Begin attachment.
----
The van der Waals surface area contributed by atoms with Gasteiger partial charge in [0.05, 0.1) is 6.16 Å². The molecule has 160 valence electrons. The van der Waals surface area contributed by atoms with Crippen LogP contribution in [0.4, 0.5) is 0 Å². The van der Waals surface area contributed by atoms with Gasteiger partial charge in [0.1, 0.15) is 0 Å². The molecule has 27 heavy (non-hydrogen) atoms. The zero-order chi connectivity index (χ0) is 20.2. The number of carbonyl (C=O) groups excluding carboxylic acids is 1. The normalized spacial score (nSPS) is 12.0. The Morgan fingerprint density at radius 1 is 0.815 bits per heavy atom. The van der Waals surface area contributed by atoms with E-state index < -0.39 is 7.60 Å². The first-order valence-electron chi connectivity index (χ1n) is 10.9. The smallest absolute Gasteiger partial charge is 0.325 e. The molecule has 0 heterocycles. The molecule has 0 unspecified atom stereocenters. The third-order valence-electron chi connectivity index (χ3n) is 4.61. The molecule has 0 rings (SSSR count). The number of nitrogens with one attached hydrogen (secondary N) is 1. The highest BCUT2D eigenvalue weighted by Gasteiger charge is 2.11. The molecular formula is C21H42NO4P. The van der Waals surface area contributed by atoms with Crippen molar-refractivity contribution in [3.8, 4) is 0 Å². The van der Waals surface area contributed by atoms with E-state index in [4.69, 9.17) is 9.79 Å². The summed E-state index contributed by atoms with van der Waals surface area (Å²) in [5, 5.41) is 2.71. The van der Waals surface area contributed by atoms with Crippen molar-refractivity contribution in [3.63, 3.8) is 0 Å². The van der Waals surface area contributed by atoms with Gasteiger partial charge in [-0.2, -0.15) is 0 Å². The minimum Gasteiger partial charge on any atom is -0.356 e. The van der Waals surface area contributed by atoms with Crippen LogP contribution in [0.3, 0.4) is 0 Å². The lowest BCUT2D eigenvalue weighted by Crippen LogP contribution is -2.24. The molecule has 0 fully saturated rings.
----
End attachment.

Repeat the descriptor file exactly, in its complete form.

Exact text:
The van der Waals surface area contributed by atoms with Gasteiger partial charge in [0.05, 0.1) is 6.16 Å². The molecule has 160 valence electrons. The van der Waals surface area contributed by atoms with Crippen LogP contribution in [0.4, 0.5) is 0 Å². The van der Waals surface area contributed by atoms with Gasteiger partial charge in [0.1, 0.15) is 0 Å². The molecule has 27 heavy (non-hydrogen) atoms. The zero-order chi connectivity index (χ0) is 20.2. The number of carbonyl (C=O) groups excluding carboxylic acids is 1. The normalized spacial score (nSPS) is 12.0. The Morgan fingerprint density at radius 1 is 0.815 bits per heavy atom. The van der Waals surface area contributed by atoms with E-state index < -0.39 is 7.60 Å². The first-order valence-electron chi connectivity index (χ1n) is 10.9. The smallest absolute Gasteiger partial charge is 0.325 e. The molecule has 0 heterocycles. The molecule has 0 unspecified atom stereocenters. The third-order valence-electron chi connectivity index (χ3n) is 4.61. The molecule has 0 rings (SSSR count). The number of nitrogens with one attached hydrogen (secondary N) is 1. The highest BCUT2D eigenvalue weighted by Gasteiger charge is 2.11. The molecular formula is C21H42NO4P. The van der Waals surface area contributed by atoms with Crippen molar-refractivity contribution in [3.8, 4) is 0 Å². The van der Waals surface area contributed by atoms with E-state index in [4.69, 9.17) is 9.79 Å². The summed E-state index contributed by atoms with van der Waals surface area (Å²) in [5, 5.41) is 2.71. The van der Waals surface area contributed by atoms with Crippen molar-refractivity contribution in [3.63, 3.8) is 0 Å². The van der Waals surface area contributed by atoms with Gasteiger partial charge in [-0.2, -0.15) is 0 Å². The minimum Gasteiger partial charge on any atom is -0.356 e. The van der Waals surface area contributed by atoms with Crippen LogP contribution in [0.3, 0.4) is 0 Å². The lowest BCUT2D eigenvalue weighted by Crippen LogP contribution is -2.24. The molecule has 0 fully saturated rings.